Immunocal is a powerful and unique whey protein isolate. Immunocal, a 100 percent natural dietary supplement with superior nutritional value, is formulated to contain significantly high amounts of the rare precursors (building blocks) of GLUTATHIONE (GSH). Glutathione is the cells' own natural and most vital antioxidant, and detoxifier. GSH serves to reinforce both healthy and deficient immune systems. Immunocal is essentially lactose-, and fat-free, and has no known side effects.
It was the original discovery of the importance of GSH in boosting the immune system that led to the development of IMMUNOCAL. As a result of many years of research which began in the late 1970's, Dr. Gustavo Bounous (world expert on GSH) and a team of McGill University physicians and scientists demonstrated that by using a whey protein isolate in the diet of experimental animals, the animals' life span was increased as much as 30% to 50%. This effect was a result of immune-function enhancement which occurred in a variety of ways, including a heightened resistance to infection, a lowered incidence of cancer, and a greater immune response when challenged with bacteria, viruses, or foreign antigens.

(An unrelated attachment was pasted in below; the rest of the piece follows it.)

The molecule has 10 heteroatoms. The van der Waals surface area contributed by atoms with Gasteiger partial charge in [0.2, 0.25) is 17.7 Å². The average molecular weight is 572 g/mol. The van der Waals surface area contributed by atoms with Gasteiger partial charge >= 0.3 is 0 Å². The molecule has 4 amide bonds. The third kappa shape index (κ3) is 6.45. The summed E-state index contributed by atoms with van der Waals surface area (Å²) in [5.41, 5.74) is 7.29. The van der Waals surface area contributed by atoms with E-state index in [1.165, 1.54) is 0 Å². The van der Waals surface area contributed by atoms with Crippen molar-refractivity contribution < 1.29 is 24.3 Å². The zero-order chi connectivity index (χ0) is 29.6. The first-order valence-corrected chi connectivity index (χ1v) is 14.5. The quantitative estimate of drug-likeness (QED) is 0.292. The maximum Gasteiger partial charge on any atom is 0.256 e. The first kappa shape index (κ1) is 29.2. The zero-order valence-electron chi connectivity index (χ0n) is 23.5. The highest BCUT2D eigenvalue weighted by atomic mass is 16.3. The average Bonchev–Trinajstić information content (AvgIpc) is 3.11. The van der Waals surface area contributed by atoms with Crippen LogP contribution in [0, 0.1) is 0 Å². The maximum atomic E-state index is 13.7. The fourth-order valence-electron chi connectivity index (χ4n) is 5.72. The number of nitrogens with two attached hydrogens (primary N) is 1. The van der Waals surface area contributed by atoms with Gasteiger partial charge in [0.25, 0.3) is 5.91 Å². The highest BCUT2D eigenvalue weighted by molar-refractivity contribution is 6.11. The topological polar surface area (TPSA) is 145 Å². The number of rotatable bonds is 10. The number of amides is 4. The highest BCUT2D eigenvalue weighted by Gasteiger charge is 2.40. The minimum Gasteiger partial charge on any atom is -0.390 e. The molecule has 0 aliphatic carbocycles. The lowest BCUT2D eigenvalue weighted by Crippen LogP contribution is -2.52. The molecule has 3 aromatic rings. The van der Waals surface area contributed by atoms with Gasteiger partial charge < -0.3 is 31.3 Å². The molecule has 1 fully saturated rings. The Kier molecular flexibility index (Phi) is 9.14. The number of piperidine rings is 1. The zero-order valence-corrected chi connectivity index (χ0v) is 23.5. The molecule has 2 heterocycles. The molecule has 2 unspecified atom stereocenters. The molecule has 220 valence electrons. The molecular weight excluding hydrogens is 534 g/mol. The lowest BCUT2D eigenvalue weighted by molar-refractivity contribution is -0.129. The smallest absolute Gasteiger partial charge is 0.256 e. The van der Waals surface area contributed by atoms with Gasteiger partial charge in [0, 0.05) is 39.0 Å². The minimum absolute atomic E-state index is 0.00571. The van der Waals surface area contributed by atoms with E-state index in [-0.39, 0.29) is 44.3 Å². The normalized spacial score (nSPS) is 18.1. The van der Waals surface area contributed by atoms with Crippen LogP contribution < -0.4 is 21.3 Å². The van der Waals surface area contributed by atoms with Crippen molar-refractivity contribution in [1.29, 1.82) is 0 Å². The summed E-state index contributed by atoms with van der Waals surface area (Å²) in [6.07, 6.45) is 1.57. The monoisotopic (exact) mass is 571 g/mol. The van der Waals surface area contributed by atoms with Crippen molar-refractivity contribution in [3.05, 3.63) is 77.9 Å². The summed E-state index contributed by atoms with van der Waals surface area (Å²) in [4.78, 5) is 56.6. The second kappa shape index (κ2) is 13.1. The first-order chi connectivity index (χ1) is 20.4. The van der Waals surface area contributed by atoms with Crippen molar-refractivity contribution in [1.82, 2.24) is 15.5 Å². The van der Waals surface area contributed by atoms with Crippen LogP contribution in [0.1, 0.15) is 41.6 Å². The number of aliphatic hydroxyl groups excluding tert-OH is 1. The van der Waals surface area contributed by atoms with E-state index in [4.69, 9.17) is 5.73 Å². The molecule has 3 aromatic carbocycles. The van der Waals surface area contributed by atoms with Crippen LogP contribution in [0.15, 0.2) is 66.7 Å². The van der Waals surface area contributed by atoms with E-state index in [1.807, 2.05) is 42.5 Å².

Immunocal has numerous method-of-use patents, five being in the United States of America. Immunocal has a Method-of-Use Patent for PREVENTING and TREATING CANCER. It can reduce side effects from some cancers. Immunocal is the only natural product patented to safely raise and sustain GSH.
Immunocal is listed in the Phy-sicians Desk Reference and the Pharmacists Redbook.
Jeff Schuler, a consultant for Immunotec Research has a personal testimonial himself and many other testimonials from others who have taken the Immunocal product. Mr. Schuler states I have seen significant results from friends and clients who have had cancer, strokes, and diabetes. I truly believe that Immunocal is a miraculous product for the many health challenges that face us all.
Article submitted by Jeff Schuler, Immunotec Research, and can be reached at 239-200-2471